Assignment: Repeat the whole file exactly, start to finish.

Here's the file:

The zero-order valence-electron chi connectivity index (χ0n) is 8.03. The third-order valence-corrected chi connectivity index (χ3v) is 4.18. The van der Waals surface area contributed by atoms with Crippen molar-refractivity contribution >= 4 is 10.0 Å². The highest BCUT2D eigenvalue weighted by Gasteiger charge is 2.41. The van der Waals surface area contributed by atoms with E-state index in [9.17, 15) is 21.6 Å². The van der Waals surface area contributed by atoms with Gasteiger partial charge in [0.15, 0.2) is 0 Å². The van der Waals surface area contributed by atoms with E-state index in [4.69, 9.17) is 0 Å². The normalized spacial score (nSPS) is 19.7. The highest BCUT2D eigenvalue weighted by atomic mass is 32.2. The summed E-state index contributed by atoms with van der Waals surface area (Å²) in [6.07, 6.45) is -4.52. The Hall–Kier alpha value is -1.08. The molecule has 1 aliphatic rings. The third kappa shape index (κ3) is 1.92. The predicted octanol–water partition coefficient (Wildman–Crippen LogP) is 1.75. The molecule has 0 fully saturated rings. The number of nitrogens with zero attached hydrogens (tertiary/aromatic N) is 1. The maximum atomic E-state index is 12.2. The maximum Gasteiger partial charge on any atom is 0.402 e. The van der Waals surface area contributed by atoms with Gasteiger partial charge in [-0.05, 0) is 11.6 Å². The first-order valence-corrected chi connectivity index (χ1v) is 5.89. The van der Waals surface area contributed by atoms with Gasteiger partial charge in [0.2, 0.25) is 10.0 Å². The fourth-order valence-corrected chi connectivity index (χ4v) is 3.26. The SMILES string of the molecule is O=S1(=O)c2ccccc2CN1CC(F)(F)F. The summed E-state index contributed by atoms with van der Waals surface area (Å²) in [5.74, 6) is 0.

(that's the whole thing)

The zero-order valence-electron chi connectivity index (χ0n) is 8.03. The third-order valence-corrected chi connectivity index (χ3v) is 4.18. The van der Waals surface area contributed by atoms with Crippen molar-refractivity contribution >= 4 is 10.0 Å². The highest BCUT2D eigenvalue weighted by Gasteiger charge is 2.41. The van der Waals surface area contributed by atoms with E-state index in [9.17, 15) is 21.6 Å². The van der Waals surface area contributed by atoms with Gasteiger partial charge in [0.15, 0.2) is 0 Å². The van der Waals surface area contributed by atoms with E-state index in [4.69, 9.17) is 0 Å². The normalized spacial score (nSPS) is 19.7. The highest BCUT2D eigenvalue weighted by atomic mass is 32.2. The summed E-state index contributed by atoms with van der Waals surface area (Å²) in [6.07, 6.45) is -4.52. The Hall–Kier alpha value is -1.08. The molecule has 1 aliphatic rings. The third kappa shape index (κ3) is 1.92. The predicted octanol–water partition coefficient (Wildman–Crippen LogP) is 1.75. The molecule has 0 fully saturated rings. The number of nitrogens with zero attached hydrogens (tertiary/aromatic N) is 1. The maximum atomic E-state index is 12.2. The maximum Gasteiger partial charge on any atom is 0.402 e. The van der Waals surface area contributed by atoms with Gasteiger partial charge in [-0.05, 0) is 11.6 Å². The first-order valence-corrected chi connectivity index (χ1v) is 5.89. The van der Waals surface area contributed by atoms with Gasteiger partial charge in [0.2, 0.25) is 10.0 Å². The fourth-order valence-corrected chi connectivity index (χ4v) is 3.26. The SMILES string of the molecule is O=S1(=O)c2ccccc2CN1CC(F)(F)F. The summed E-state index contributed by atoms with van der Waals surface area (Å²) in [5.74, 6) is 0.